In the BTACS classrooms and throughout the BTACS campus, students will learn pre-employment skills they can bring to higher education programs and employment. Those skills include leadership, effective communication, teamwork, problem-solving, critical thinking, and the effective use of resources. The skills will be taught so students will function individually or as they collaborate with other students, their teachers, and their mentors from various industries.  

Parents, guardians and students will be allowed to choose a publicly funded school that places the responsibility for success equally on the school, the students and their families. Students who choose to attend the school need to be committed to taking advantage of what is presented to them. Where there are deficiencies in students’ backgrounds, the school will develop a plan to address those deficiencies. When there is a need for students to be supported and guided by their families, there will be discussions about addressing those needs.

The proposal calls for identifying and addressing roadblocks to students’ successes. The navigation toward successful completion of the high school program may include communication with government agencies and nonprofit organizations that can lend support to students and their families. Effective and productive communication with students and their families will be at the heart of addressing any roadblocks.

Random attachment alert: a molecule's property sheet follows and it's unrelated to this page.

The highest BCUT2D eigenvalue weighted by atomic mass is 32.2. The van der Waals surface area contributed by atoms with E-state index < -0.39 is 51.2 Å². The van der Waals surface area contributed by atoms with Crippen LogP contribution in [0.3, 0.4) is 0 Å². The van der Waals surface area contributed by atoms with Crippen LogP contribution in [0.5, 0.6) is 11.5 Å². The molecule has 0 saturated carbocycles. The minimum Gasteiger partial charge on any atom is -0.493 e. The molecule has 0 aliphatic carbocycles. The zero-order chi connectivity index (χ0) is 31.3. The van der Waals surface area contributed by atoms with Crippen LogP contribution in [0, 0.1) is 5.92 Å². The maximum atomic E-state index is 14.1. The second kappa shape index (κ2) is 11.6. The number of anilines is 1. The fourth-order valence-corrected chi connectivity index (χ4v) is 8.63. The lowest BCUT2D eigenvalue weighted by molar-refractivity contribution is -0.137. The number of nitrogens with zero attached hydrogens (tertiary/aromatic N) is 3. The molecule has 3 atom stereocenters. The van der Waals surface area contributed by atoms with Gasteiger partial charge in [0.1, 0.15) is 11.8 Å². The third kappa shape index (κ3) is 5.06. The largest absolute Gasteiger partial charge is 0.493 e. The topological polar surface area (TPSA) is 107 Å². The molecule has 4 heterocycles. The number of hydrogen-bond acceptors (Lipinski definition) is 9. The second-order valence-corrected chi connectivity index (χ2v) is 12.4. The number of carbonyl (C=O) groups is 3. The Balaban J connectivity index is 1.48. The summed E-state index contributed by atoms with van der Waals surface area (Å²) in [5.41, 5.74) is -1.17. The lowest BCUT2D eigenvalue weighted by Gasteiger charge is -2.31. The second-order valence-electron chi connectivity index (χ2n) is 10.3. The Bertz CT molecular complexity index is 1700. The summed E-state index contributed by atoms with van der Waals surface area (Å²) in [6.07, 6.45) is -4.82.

The commitment to support our island’s economy by preparing those who will pursue careers in business and technology, will be backed up by partners in higher education, mentors and advisors in the business and technology industries, and the use of virtual learning tools that may lead to industry certification that is not available on Guam.

BTACS will turn to subject matter experts in the community who will review and provide advice on academic content and teaching and learning practices. They will also participate in clearly defined and monitored internships at various sites. BTACS graduates will be able to enter the workforce or continue their education when they have been exposed to meaningful experiences that will set the stage for career development.

The BTACS petition calls for accountability for the publicly funded opportunity to educate young men and women in high school. Finances and the use of public facilities will be handled effectively, efficiently, and within the expectations of all relevant laws and policies.

At the core of the school’s decision-making and activities will be the commitment to the students’ success and their contribution to our island’s growth and development.

BTACS will complement other opportunities for publicly-funded education for young adults. It will be one solution that will address the challenges of providing a meaningful experience and one solution that will address the needs of the students, their families, and our island’s economy.

Juan Flores is a member of the BTAC board. He previously served as superintendent of the Guam Department of Education and Catholic School System. Send feedback to